Ageing of bone marrow haematopoietic stem cells has been mostly associated with cell‐intrinsic mechanisms. New findings published in The EMBO Journal now show that reduced levels of the secreted matrix protein osteopontin in old bone marrow stroma cause ageing‐associated features in HSCs. In line, old HSCs are functionally rejuvenated by interaction with protease‐cleaved osteopontin fragment, and perform like young blood stem cells in vivo.
See also: N Guidi et al
As we age, the haematopoietic system undergoes significant changes that negatively impact our health. The incidence of anaemia and myeloid malignancy increase with age whereas adaptive immunity declines. Many of these perturbations can be traced back to alterations in haematopoietic stem cell (HSC) function. The bone marrow of elderly individuals contains an expanded HSC compartment, but the regenerative ability of these stem cells is impaired. Moreover, aged HSCs are biased towards myeloid differentiation at the expense of lymphoid cell production (Pang et al, 2017). As of yet, the molecular underpinnings of the age‐related decline in haematopoiesis have not been fully elucidated.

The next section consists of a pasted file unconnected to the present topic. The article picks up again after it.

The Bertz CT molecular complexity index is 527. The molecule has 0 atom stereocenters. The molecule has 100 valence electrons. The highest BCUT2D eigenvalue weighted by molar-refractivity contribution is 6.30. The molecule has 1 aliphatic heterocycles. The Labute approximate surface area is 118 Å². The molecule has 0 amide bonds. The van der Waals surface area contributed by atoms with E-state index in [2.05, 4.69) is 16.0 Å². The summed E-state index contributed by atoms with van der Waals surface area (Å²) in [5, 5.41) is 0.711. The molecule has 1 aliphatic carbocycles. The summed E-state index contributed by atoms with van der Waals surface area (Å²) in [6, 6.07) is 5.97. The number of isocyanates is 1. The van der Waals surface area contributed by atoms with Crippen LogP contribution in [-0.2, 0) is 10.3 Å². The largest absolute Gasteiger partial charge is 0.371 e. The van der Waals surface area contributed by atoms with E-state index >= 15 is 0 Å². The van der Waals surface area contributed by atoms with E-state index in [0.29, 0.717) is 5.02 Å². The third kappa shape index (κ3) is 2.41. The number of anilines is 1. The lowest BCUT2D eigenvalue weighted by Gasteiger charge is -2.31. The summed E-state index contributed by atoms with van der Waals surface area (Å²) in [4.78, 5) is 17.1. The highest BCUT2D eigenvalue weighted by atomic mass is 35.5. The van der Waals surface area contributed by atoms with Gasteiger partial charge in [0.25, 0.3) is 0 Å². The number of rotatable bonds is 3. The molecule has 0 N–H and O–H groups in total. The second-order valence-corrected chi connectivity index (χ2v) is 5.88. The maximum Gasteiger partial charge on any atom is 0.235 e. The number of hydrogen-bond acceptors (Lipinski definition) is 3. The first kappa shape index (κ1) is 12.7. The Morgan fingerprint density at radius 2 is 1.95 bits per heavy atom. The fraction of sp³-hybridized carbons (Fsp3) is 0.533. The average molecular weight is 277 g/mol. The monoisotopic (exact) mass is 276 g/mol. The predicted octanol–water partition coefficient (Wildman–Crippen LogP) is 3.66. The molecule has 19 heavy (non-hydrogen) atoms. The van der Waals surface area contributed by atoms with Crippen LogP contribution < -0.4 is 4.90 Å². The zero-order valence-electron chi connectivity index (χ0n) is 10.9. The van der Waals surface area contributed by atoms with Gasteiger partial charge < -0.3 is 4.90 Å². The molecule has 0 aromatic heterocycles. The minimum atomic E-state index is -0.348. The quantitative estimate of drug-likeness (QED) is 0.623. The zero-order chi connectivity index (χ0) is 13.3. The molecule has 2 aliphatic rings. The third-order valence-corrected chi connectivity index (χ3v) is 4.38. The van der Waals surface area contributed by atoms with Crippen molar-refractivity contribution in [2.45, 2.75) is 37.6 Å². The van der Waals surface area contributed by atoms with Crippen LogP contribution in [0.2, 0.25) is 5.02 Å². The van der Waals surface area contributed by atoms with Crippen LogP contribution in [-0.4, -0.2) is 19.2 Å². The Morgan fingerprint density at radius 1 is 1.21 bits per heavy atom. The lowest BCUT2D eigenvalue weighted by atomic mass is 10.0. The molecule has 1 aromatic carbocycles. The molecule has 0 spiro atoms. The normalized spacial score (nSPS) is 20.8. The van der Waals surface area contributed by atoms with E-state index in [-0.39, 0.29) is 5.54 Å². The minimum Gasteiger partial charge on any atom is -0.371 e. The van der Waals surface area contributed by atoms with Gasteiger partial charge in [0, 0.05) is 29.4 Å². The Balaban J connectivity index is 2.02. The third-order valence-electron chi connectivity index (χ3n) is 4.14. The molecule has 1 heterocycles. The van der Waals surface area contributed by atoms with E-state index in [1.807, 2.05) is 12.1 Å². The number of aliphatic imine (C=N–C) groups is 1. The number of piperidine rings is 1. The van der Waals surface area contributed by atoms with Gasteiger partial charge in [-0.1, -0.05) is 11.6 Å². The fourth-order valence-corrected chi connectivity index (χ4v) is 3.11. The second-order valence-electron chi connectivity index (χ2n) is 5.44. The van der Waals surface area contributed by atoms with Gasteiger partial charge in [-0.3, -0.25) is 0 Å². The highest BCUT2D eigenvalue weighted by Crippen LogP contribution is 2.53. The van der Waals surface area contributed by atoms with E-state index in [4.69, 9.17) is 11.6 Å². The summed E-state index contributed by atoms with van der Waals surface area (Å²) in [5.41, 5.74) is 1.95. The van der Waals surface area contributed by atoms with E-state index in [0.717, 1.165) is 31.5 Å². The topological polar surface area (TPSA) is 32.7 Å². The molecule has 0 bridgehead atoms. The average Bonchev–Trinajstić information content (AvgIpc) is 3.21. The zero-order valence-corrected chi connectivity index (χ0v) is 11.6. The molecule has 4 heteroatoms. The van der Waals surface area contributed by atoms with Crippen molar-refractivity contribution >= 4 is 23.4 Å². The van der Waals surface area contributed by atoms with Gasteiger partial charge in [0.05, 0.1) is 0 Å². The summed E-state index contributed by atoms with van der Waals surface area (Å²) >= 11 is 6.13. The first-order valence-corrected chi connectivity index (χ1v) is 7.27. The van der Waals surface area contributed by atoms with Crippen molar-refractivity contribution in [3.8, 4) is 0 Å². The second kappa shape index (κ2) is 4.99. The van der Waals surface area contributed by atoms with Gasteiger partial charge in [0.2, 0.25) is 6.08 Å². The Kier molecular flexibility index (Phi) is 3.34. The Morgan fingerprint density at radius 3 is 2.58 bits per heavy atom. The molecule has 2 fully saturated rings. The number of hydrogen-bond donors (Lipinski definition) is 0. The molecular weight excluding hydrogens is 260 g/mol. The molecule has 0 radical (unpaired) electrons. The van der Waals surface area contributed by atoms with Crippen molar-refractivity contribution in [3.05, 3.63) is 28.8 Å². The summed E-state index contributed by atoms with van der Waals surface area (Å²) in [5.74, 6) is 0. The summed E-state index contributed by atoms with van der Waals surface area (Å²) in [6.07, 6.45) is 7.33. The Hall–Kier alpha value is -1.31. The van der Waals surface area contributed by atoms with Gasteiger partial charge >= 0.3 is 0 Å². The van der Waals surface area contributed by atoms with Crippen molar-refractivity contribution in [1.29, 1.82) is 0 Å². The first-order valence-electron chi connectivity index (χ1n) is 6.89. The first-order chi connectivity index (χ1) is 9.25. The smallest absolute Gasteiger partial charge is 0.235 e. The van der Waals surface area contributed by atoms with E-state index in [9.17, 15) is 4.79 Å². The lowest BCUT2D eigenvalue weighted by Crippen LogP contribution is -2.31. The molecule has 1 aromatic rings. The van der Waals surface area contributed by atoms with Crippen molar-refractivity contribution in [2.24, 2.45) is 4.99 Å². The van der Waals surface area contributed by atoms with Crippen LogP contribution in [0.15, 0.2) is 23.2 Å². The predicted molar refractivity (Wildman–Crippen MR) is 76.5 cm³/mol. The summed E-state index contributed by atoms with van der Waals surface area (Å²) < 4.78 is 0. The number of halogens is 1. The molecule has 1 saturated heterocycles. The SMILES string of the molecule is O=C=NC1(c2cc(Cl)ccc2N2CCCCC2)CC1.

In the past, the ageing phenotype of HSCs was primarily attributed to cell‐intrinsic defects. Accordingly, old HSCs display unique transcriptional and epigenetic landscapes, suggestive of a molecular hardwiring of the ageing process (Janzen et al, 2006; Chambers et al, 2007). Defects in DNA repair and cell polarity are other features associated with ageing HSC proposed to represent cell‐autonomous mechanisms (Rossi et al …
Subscribers, please sign in with your username and password.